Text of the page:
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Summer Safety with Your Dog: 7 Tips to Keep Your Dog Safe in Warmer Weather

Summer is a great time to adventure with your pup. But it’s important to keep a few safety tips in mind to make sure your dog stays happy and healthy during the dog days of summer!

We’ve put together 7 tips to help you and your dog prepare for safe adventures during the summer months!

1. Be Heat Wise 

While exercise is really important for your dog’s well being, you can definitely overdo it in the summer. Remember that dog’s can’t sweat, they have less body mass relative to their skin, and they are covered in fur, so it’s a lot harder for them to regulate their body temperature! This is especially true for brachycephalic (short nosed) dogs, like bulldogs. Get to know your dog - some dogs are a lot more heat sensitive than others. And, like us, dogs take time to get acclimated to the heat. For those first few warmer days of the season, take it really easy and let your dog adjust. If you are traveling to a hotter area, your dog may be especially sensitive to the heat for a few days. Read all of our tips for traveling safely and successfully with your dog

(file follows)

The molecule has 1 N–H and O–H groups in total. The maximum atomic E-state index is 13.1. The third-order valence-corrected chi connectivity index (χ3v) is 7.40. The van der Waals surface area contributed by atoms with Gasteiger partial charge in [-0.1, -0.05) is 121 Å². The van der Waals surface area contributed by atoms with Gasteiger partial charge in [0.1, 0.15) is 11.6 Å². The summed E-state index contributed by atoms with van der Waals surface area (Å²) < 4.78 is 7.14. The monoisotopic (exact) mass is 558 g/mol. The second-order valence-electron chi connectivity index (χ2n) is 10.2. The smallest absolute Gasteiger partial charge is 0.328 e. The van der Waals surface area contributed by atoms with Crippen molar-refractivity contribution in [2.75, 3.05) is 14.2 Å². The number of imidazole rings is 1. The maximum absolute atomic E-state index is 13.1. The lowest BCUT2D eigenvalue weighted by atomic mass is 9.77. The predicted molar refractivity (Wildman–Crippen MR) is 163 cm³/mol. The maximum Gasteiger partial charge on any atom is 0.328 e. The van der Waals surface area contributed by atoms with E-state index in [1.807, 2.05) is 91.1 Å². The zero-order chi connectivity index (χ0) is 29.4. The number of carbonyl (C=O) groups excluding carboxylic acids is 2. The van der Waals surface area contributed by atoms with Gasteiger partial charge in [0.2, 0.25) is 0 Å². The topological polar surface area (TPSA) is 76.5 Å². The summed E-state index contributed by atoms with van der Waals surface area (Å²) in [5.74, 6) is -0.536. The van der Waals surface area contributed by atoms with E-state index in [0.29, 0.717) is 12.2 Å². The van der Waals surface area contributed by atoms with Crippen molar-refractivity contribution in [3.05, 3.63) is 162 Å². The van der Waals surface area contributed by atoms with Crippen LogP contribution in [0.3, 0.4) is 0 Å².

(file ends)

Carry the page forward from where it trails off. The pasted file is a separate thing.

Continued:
Schedule walks for early in the morning or later in the evening to avoid the hottest part of the day. If you must hike in the heat, take it slow, find a shady trail, and stop for lots of water and shade breaks. Do NOT wait for your dog to show signs of overheating, like excessive panting or laying down. Be conservative. 

If you can, choose locations other than hot sidewalks or sunny trails during the summer months. SniffSpots, cemeteries, or waterfront paths may be better options - check out our Enrichment Walk blog for more ideas. 

Gamma @gammathetripod sniffs on a warm evening. 

Be mindful of the surface you and your dog are walking on – dogs don’t have shoes! If the surface is too hot for you to lay the back of your hand on for three seconds, it’s too hot for your dog’s paws. Avoid sidewalk strolls during the hot part of the day.